Tuesday, October 16, 2012

What a Trick!: The Tricksters Return

Back in April, I reviewed the entire first season of the Japanese TV show Trick. I found it a delightful series. Although the plots often came with more holes than Swiss cheese, the comedy was fairly decent and the chemistry between the two leads was absolutely terrific. And so it was just a matter of time before I got around to season two.

Overall, I thought season two was a major improvement over the first season. There are still plot holes, but these aren’t quite as jarring as those from the first season—and to be honest, it forms part of the series’ charm. The subtitles also markedly improved, and so I got to appreciate a lot more of the jokes. The production design also improved—season one at times looked like a low-budget 70s TV show. Season two now feels like an okay-budgeted 80s TV show. (Okay, pardon the bad joke.) Finally, the stories in season two have got even more intriguing premises than those of season one, and in general, the plots are a lot more satisfying. Plot-wise, season one only had a few minor successes. Season two, on the other hand, is mainly composed of successes.

Some things have changed in season two. Professor Ueda is now well-known, with a successful TV show and a bestselling book called “Come Over, Spiritual Phenomena”. Naoko Yamada, meanwhile, is still at the same apartment with the same landlord, and she still performs magic tricks. Only now, she resents how the Professor keeps taking credit for the cases she helps to solve. The two police officers, Yabe Kenzo and his assistant Tatsuya Ishihara, play bigger roles than they did in the first season, and continue to admire Professor Ueda while showing nothing but disdain for Naoko.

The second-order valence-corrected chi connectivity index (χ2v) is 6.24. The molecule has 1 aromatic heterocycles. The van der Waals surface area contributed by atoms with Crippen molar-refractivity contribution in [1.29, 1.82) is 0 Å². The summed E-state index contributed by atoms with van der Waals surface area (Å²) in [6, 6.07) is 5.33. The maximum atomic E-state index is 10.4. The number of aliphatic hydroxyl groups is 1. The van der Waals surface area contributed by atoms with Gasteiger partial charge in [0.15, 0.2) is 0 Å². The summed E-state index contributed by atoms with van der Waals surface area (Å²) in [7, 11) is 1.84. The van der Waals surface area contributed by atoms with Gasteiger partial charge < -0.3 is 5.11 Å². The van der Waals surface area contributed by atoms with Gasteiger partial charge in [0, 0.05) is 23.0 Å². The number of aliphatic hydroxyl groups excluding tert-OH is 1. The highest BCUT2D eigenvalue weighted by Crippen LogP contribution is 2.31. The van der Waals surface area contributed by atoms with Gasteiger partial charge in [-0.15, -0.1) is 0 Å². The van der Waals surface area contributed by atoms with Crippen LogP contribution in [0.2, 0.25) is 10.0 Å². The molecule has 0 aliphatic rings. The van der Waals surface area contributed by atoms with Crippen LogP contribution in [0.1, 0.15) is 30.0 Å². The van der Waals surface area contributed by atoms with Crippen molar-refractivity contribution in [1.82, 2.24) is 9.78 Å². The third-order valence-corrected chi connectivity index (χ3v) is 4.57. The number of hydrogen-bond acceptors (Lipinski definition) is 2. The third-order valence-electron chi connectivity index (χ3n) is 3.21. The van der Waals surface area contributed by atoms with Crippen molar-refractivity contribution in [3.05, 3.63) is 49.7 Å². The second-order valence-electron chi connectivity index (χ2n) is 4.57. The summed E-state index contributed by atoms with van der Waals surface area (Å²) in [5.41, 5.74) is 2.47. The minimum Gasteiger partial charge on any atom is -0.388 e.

Keep in mind that my plot summaries will try to avoid spoilers, and so I won’t describe many of the scams that are exposed on the side. The episodes really like that kind of thing, where a psychic or medium or whatnot will try to prove their authenticity with a bold trick. Describing them all would be a major chore, however, and would probably make this review far too long. So, without further ado, here are my thoughts on season two of Trick.

Episodes I-III: The Village of the Six Graves
A man comes to the now-famous Professor Ueda for help. He is the proprietor of a hotel in the Mutsuhaka Village, a small village in the mountains of Japan. And he has a serious problem: every year on January 11th, a guest at his hotel dies! And these are deaths from various causes: lung cancer, car accident, cerebral haemorrhage, heart attack… It all seems to be due to an ancient curse placed by six warriors who were murdered by local villagers. And so, Ueda decides to come to the hotel, and recruits Naoko to help him out.